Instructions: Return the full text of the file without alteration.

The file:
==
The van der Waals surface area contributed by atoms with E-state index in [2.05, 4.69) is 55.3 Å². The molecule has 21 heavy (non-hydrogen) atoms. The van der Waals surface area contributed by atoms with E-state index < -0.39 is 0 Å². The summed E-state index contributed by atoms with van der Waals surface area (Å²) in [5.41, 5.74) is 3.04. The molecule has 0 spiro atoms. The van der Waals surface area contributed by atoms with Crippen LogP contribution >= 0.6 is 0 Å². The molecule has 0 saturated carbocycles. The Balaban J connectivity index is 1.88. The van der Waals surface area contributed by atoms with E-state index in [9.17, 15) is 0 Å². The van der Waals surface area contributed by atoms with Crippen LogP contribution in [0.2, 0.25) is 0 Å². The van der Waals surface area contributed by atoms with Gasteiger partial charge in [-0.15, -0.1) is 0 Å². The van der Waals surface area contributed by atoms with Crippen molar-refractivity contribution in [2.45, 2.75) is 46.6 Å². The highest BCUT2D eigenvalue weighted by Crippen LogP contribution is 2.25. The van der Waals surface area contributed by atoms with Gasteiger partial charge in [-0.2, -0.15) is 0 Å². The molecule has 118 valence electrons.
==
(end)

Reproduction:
The van der Waals surface area contributed by atoms with E-state index in [2.05, 4.69) is 55.3 Å². The molecule has 21 heavy (non-hydrogen) atoms. The van der Waals surface area contributed by atoms with E-state index < -0.39 is 0 Å². The summed E-state index contributed by atoms with van der Waals surface area (Å²) in [5.41, 5.74) is 3.04. The molecule has 0 spiro atoms. The van der Waals surface area contributed by atoms with Crippen LogP contribution >= 0.6 is 0 Å². The molecule has 0 saturated carbocycles. The Balaban J connectivity index is 1.88. The van der Waals surface area contributed by atoms with E-state index in [9.17, 15) is 0 Å². The van der Waals surface area contributed by atoms with Crippen LogP contribution in [0.2, 0.25) is 0 Å². The van der Waals surface area contributed by atoms with Gasteiger partial charge in [-0.15, -0.1) is 0 Å². The van der Waals surface area contributed by atoms with Crippen molar-refractivity contribution in [2.45, 2.75) is 46.6 Å². The highest BCUT2D eigenvalue weighted by Crippen LogP contribution is 2.25. The van der Waals surface area contributed by atoms with Gasteiger partial charge in [-0.2, -0.15) is 0 Å². The molecule has 118 valence electrons.